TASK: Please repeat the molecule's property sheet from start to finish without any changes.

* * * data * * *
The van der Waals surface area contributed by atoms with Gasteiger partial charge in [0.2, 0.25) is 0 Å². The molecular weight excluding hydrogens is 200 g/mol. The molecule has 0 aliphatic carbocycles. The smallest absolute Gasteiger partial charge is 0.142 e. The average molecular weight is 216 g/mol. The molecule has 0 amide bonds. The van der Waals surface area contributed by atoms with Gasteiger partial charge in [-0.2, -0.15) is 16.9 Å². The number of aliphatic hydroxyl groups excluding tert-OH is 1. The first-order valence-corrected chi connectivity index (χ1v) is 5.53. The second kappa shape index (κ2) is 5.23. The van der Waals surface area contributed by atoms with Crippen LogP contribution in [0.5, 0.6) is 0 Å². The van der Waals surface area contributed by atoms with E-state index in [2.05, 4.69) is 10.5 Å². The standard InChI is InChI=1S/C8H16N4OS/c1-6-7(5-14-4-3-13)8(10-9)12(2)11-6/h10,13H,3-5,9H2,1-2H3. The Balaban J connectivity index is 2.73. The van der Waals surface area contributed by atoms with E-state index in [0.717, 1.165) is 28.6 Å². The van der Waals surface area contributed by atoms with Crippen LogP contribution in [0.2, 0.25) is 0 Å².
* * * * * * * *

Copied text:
The van der Waals surface area contributed by atoms with Gasteiger partial charge in [0.2, 0.25) is 0 Å². The molecular weight excluding hydrogens is 200 g/mol. The molecule has 0 aliphatic carbocycles. The smallest absolute Gasteiger partial charge is 0.142 e. The average molecular weight is 216 g/mol. The molecule has 0 amide bonds. The van der Waals surface area contributed by atoms with Gasteiger partial charge in [-0.2, -0.15) is 16.9 Å². The number of aliphatic hydroxyl groups excluding tert-OH is 1. The first-order valence-corrected chi connectivity index (χ1v) is 5.53. The second kappa shape index (κ2) is 5.23. The van der Waals surface area contributed by atoms with Crippen LogP contribution in [0.5, 0.6) is 0 Å². The van der Waals surface area contributed by atoms with E-state index in [2.05, 4.69) is 10.5 Å². The standard InChI is InChI=1S/C8H16N4OS/c1-6-7(5-14-4-3-13)8(10-9)12(2)11-6/h10,13H,3-5,9H2,1-2H3. The Balaban J connectivity index is 2.73. The van der Waals surface area contributed by atoms with E-state index in [0.717, 1.165) is 28.6 Å². The van der Waals surface area contributed by atoms with Crippen LogP contribution in [0.2, 0.25) is 0 Å².